But Matt also has a lot going for him. He’s sweet, friendly and highly adaptable. He’s an extremely hard worker and will, without fail, complete whatever tasks are on his daily schedule. He loves playing games with others, is always a good sport and brings out kindness in others. With those qualities in mind, and despite his challenges, we continue to do our part to ensure he’s comfortable, happy—and a good neighbor—at First Place.

Next up, Blog #4 – Test Run: Celebrating Matt at First Place—and our 35th anniversary with a vacation!

(2019 Summer Series, Blog #2)

At 7:30 p.m. one recent evening, Rob and I were alerted via the Life360 tracking app that Matt had left First Place and was traveling down Third Street toward Central Avenue. We knew the First Place van had taken Matt and other residents out for a weekly Tasty Tuesday excursion but had also returned everyone to the property. So, what compelled Matt to take a hike? He never leaves the property alone.

Alarmed to say the least, we proceeded to check out all the systems we have in place. First, Matt’s in-home camera didn’t show any activity. Second, we saw he had not yet checked off the next item on his iPad schedule or contacted me for our nightly FaceTime visit—both of which are listed on his list of daily to-do’s.

What to do next? We switched to a simple phone call to First Place inquiring why Matt had left the property and where he was going. With great relief, we learned from the concierge that Matt was safe and sound in his apartment—but without his iPad. He had left his backpack in the First Place van after the group dinner out at a local restaurant. In his trusty backpack were his iPad and iPhone, both with the Life360 tracking app.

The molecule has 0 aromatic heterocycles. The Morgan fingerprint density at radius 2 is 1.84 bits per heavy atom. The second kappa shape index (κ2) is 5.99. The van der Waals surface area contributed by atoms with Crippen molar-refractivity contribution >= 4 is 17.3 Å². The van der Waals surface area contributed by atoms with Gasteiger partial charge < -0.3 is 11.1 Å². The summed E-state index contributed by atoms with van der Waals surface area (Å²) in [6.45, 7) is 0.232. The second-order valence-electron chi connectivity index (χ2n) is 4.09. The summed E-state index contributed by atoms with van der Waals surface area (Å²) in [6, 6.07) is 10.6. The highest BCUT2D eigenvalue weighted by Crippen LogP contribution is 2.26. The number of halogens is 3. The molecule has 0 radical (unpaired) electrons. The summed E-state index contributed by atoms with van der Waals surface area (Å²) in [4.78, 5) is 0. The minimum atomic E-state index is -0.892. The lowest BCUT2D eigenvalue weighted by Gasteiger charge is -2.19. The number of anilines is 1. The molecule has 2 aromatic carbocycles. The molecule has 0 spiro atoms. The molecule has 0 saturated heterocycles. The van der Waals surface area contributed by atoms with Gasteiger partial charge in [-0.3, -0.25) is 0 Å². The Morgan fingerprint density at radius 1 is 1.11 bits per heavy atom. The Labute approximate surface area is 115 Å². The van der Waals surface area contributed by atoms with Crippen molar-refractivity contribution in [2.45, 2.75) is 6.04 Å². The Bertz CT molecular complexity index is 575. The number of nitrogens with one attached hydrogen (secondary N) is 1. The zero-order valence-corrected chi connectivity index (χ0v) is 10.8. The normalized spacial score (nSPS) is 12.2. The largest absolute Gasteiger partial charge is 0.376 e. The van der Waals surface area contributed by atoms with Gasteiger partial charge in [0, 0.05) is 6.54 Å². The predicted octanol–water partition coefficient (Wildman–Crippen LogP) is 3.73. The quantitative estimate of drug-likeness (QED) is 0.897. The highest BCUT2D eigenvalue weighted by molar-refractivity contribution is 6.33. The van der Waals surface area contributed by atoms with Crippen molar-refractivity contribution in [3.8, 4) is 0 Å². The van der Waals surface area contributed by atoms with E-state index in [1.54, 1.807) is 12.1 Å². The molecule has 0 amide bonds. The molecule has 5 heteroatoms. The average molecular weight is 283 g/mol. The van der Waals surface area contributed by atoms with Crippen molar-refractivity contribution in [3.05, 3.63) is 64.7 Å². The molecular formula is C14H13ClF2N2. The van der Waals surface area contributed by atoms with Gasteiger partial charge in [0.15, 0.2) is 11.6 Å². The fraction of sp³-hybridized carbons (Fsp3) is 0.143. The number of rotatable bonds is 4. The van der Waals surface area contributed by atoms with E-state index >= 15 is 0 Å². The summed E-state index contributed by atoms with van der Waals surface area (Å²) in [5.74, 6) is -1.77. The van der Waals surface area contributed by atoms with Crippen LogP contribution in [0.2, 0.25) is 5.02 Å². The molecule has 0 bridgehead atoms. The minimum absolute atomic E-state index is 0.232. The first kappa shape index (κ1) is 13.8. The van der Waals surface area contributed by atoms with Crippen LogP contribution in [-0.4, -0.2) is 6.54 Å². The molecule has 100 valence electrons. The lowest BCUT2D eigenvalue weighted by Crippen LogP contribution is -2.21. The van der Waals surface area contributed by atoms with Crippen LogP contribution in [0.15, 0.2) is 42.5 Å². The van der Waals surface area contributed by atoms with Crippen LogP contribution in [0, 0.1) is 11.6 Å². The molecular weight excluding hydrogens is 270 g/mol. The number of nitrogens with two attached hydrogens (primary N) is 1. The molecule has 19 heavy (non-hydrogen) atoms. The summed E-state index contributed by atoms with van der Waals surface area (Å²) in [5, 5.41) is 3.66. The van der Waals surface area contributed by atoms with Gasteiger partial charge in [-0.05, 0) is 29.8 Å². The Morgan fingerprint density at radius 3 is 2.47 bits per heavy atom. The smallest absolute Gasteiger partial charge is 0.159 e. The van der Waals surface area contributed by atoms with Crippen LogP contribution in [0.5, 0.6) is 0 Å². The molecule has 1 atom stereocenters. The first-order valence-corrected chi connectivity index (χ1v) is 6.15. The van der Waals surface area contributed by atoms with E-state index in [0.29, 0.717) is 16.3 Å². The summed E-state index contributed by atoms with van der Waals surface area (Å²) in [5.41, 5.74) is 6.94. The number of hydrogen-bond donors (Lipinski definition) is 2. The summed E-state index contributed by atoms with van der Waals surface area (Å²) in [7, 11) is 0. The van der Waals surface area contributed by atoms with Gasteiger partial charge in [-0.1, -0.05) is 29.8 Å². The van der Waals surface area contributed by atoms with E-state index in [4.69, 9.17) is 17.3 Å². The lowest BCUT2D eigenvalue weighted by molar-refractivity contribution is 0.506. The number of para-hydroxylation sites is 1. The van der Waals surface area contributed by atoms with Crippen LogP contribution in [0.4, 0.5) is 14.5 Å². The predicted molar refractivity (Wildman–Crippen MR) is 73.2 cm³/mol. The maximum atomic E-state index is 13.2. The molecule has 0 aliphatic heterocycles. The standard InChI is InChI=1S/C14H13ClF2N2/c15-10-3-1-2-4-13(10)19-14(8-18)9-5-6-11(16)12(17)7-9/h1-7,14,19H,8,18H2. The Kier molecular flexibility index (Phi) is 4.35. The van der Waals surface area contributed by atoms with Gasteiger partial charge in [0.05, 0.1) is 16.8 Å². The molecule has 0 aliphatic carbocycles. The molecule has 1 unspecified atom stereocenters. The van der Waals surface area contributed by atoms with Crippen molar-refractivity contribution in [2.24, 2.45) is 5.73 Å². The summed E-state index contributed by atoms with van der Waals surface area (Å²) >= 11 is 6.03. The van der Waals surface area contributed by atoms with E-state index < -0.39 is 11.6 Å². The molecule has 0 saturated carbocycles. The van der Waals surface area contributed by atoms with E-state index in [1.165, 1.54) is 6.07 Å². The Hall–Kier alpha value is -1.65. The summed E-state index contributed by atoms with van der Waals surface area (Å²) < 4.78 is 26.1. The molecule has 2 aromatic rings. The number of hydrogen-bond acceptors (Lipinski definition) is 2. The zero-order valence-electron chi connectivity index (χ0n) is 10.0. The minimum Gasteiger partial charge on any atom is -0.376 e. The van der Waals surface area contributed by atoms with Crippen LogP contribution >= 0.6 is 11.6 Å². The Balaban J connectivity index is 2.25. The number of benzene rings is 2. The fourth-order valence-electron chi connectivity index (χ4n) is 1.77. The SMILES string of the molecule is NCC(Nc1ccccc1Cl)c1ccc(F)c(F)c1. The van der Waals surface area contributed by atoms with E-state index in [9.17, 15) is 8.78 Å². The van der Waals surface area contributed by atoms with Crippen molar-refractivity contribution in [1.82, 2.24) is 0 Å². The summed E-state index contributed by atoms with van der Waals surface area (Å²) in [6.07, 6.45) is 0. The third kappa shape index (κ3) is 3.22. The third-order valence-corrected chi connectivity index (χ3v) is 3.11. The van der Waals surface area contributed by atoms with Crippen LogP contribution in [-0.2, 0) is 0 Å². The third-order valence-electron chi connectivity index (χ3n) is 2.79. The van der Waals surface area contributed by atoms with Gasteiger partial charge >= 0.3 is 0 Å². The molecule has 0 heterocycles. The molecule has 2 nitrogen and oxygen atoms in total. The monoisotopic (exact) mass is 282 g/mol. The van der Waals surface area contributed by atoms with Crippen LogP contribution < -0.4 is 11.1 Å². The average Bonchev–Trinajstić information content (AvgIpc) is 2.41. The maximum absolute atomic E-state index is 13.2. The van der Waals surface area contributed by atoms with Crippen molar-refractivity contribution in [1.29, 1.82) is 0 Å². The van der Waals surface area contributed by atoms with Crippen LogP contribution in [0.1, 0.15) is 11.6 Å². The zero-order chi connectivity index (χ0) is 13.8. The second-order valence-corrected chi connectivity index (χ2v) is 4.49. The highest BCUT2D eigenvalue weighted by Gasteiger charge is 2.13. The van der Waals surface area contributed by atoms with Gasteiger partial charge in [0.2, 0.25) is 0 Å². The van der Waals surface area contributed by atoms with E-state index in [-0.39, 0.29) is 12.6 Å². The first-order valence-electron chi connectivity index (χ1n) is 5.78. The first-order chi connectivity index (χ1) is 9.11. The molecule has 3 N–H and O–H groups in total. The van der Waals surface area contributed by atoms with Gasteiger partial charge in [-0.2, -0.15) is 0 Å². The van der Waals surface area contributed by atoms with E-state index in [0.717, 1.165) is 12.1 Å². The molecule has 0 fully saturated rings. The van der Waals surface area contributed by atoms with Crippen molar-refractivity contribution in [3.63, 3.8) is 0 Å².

Staff recognized immediately that his backpack was missing because it wasn’t hanging in the usual low-tech “drop and go” spot, an area where residents can routinely charge their electronics and store their keys and other belongings for quick drop-off/retrieval. Whew! What a great test of our systems; we passed with flying colors—this time!

Matt often accesses other items in his personal technology portfolio—namely Alexa on his Echo (high-tech) to bring The Beatles, Elton John and The Beach Boys into his home, update his grocery list and check the weather. Based on the forecast, he consults his laminated “What do I wear?” chart (low-tech!) before laying out his clothes for the next day. Another app allows Matt to recognize who’s at the door and respond to a ring accordingly (after ignoring our knocks and inadvertently leaving us stranded outside his apartment). And he depends on a Sharpie ink mark to tell his right shoe from his left.

Matt still deals with breakthrough seizures despite medication, so keeping a watchful eye on him and making sure he’s safe is priority number one. Nearly all his furniture is soft, and area rugs absorb sound and offer cushioning. A variety of high- and low-tech systems is essential as we strive to balance his personal privacy and independence with safety concerns.

We remain focused on Matt’s many strengths, as well as the caring and capable community empowering him to live more independently as he enjoys more life experiences and benefits from support specialists, community life, technology, family members and neighbors, all of which play a crucial role in his daily life—and ours!

Next up, Blog #3: Gradually Building on Success: Taking stock of the little stuff, too